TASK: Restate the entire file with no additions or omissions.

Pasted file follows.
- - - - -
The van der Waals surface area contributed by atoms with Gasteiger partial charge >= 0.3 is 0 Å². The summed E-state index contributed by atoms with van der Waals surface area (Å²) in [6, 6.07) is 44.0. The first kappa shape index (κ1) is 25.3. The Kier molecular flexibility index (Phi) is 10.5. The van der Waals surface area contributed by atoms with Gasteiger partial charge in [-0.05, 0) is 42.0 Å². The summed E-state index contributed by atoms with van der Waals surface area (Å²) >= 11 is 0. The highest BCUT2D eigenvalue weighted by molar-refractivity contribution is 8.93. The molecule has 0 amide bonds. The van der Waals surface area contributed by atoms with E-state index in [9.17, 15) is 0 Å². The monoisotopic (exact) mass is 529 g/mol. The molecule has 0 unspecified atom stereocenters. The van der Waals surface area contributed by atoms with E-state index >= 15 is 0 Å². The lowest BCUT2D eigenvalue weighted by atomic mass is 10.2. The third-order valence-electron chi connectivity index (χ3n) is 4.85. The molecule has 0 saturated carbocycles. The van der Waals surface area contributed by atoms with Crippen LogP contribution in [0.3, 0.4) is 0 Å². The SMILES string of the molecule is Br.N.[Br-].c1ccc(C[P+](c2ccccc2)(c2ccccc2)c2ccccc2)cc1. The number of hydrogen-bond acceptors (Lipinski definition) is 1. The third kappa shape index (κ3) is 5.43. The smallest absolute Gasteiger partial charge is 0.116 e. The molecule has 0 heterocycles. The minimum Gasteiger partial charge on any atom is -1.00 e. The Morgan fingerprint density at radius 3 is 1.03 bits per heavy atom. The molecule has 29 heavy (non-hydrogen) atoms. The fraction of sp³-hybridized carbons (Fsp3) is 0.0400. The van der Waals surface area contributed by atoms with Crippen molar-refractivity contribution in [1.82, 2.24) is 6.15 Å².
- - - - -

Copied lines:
The van der Waals surface area contributed by atoms with Gasteiger partial charge >= 0.3 is 0 Å². The summed E-state index contributed by atoms with van der Waals surface area (Å²) in [6, 6.07) is 44.0. The first kappa shape index (κ1) is 25.3. The Kier molecular flexibility index (Phi) is 10.5. The van der Waals surface area contributed by atoms with Gasteiger partial charge in [-0.05, 0) is 42.0 Å². The summed E-state index contributed by atoms with van der Waals surface area (Å²) >= 11 is 0. The highest BCUT2D eigenvalue weighted by molar-refractivity contribution is 8.93. The molecule has 0 amide bonds. The van der Waals surface area contributed by atoms with E-state index in [9.17, 15) is 0 Å². The monoisotopic (exact) mass is 529 g/mol. The molecule has 0 unspecified atom stereocenters. The van der Waals surface area contributed by atoms with E-state index >= 15 is 0 Å². The lowest BCUT2D eigenvalue weighted by atomic mass is 10.2. The third-order valence-electron chi connectivity index (χ3n) is 4.85. The molecule has 0 saturated carbocycles. The van der Waals surface area contributed by atoms with Crippen LogP contribution in [0.3, 0.4) is 0 Å². The SMILES string of the molecule is Br.N.[Br-].c1ccc(C[P+](c2ccccc2)(c2ccccc2)c2ccccc2)cc1. The number of hydrogen-bond acceptors (Lipinski definition) is 1. The third kappa shape index (κ3) is 5.43. The smallest absolute Gasteiger partial charge is 0.116 e. The molecule has 0 heterocycles. The minimum Gasteiger partial charge on any atom is -1.00 e. The Morgan fingerprint density at radius 3 is 1.03 bits per heavy atom. The molecule has 29 heavy (non-hydrogen) atoms. The fraction of sp³-hybridized carbons (Fsp3) is 0.0400. The van der Waals surface area contributed by atoms with Crippen molar-refractivity contribution in [1.82, 2.24) is 6.15 Å².